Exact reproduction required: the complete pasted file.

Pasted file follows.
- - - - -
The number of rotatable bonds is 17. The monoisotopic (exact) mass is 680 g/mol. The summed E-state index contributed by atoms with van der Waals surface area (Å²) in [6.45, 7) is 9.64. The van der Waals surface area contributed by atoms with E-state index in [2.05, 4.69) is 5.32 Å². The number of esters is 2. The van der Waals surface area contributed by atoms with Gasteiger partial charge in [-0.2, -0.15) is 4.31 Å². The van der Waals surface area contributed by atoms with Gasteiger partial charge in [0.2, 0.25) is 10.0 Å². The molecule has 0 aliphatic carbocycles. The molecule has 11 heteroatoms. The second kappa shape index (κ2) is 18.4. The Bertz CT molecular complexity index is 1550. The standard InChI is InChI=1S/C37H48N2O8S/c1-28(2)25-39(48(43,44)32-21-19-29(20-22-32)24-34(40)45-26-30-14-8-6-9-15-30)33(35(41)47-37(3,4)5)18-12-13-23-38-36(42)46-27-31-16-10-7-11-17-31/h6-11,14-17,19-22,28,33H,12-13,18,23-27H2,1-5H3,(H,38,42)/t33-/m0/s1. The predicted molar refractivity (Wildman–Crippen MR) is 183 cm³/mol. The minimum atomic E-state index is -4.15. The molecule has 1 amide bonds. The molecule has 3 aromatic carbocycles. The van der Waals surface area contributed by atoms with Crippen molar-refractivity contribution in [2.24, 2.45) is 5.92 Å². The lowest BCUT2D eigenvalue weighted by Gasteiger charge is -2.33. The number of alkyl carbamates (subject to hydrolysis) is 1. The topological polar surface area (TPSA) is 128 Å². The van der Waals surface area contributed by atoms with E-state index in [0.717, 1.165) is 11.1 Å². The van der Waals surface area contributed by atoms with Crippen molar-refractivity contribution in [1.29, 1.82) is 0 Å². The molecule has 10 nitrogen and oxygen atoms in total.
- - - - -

The number of rotatable bonds is 17. The monoisotopic (exact) mass is 680 g/mol. The summed E-state index contributed by atoms with van der Waals surface area (Å²) in [6.45, 7) is 9.64. The van der Waals surface area contributed by atoms with E-state index in [2.05, 4.69) is 5.32 Å². The number of esters is 2. The van der Waals surface area contributed by atoms with Gasteiger partial charge in [-0.2, -0.15) is 4.31 Å². The van der Waals surface area contributed by atoms with Gasteiger partial charge in [0.2, 0.25) is 10.0 Å². The molecule has 0 aliphatic carbocycles. The molecule has 11 heteroatoms. The second kappa shape index (κ2) is 18.4. The Bertz CT molecular complexity index is 1550. The standard InChI is InChI=1S/C37H48N2O8S/c1-28(2)25-39(48(43,44)32-21-19-29(20-22-32)24-34(40)45-26-30-14-8-6-9-15-30)33(35(41)47-37(3,4)5)18-12-13-23-38-36(42)46-27-31-16-10-7-11-17-31/h6-11,14-17,19-22,28,33H,12-13,18,23-27H2,1-5H3,(H,38,42)/t33-/m0/s1. The predicted molar refractivity (Wildman–Crippen MR) is 183 cm³/mol. The minimum atomic E-state index is -4.15. The molecule has 1 amide bonds. The molecule has 3 aromatic carbocycles. The van der Waals surface area contributed by atoms with Crippen molar-refractivity contribution in [2.24, 2.45) is 5.92 Å². The lowest BCUT2D eigenvalue weighted by Gasteiger charge is -2.33. The number of alkyl carbamates (subject to hydrolysis) is 1. The topological polar surface area (TPSA) is 128 Å². The van der Waals surface area contributed by atoms with E-state index in [0.717, 1.165) is 11.1 Å². The van der Waals surface area contributed by atoms with Crippen molar-refractivity contribution in [1.29, 1.82) is 0 Å². The molecule has 10 nitrogen and oxygen atoms in total.